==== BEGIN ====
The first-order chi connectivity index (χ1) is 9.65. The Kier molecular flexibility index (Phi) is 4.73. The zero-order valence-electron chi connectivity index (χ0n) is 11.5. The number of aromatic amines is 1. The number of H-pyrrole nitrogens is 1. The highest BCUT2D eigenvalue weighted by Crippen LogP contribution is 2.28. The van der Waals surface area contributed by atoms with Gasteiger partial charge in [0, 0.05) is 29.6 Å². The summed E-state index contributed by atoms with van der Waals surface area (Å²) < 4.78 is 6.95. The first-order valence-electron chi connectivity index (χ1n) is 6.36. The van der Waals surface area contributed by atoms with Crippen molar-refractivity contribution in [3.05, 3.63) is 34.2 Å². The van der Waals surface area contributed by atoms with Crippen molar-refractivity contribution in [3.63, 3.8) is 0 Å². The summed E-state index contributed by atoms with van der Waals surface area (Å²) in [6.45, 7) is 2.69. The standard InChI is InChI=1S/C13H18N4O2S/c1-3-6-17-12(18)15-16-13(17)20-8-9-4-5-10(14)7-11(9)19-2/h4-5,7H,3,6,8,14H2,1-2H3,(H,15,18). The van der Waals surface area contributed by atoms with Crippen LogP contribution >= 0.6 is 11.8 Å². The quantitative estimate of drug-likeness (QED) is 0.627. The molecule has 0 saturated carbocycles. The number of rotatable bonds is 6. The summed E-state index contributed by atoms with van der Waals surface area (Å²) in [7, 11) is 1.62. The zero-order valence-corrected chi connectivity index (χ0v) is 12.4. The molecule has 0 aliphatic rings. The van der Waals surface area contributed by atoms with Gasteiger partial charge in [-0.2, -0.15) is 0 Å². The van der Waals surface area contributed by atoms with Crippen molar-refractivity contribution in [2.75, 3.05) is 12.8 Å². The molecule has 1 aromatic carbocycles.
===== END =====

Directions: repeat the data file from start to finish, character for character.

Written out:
The first-order chi connectivity index (χ1) is 9.65. The Kier molecular flexibility index (Phi) is 4.73. The zero-order valence-electron chi connectivity index (χ0n) is 11.5. The number of aromatic amines is 1. The number of H-pyrrole nitrogens is 1. The highest BCUT2D eigenvalue weighted by Crippen LogP contribution is 2.28. The van der Waals surface area contributed by atoms with Gasteiger partial charge in [0, 0.05) is 29.6 Å². The summed E-state index contributed by atoms with van der Waals surface area (Å²) < 4.78 is 6.95. The first-order valence-electron chi connectivity index (χ1n) is 6.36. The van der Waals surface area contributed by atoms with Crippen molar-refractivity contribution in [3.05, 3.63) is 34.2 Å². The van der Waals surface area contributed by atoms with Crippen molar-refractivity contribution in [3.63, 3.8) is 0 Å². The summed E-state index contributed by atoms with van der Waals surface area (Å²) in [6.45, 7) is 2.69. The standard InChI is InChI=1S/C13H18N4O2S/c1-3-6-17-12(18)15-16-13(17)20-8-9-4-5-10(14)7-11(9)19-2/h4-5,7H,3,6,8,14H2,1-2H3,(H,15,18). The van der Waals surface area contributed by atoms with Crippen LogP contribution >= 0.6 is 11.8 Å². The quantitative estimate of drug-likeness (QED) is 0.627. The molecule has 0 saturated carbocycles. The number of rotatable bonds is 6. The summed E-state index contributed by atoms with van der Waals surface area (Å²) in [7, 11) is 1.62. The zero-order valence-corrected chi connectivity index (χ0v) is 12.4. The molecule has 0 aliphatic rings. The van der Waals surface area contributed by atoms with Gasteiger partial charge in [-0.2, -0.15) is 0 Å². The van der Waals surface area contributed by atoms with Crippen molar-refractivity contribution in [2.75, 3.05) is 12.8 Å². The molecule has 1 aromatic carbocycles.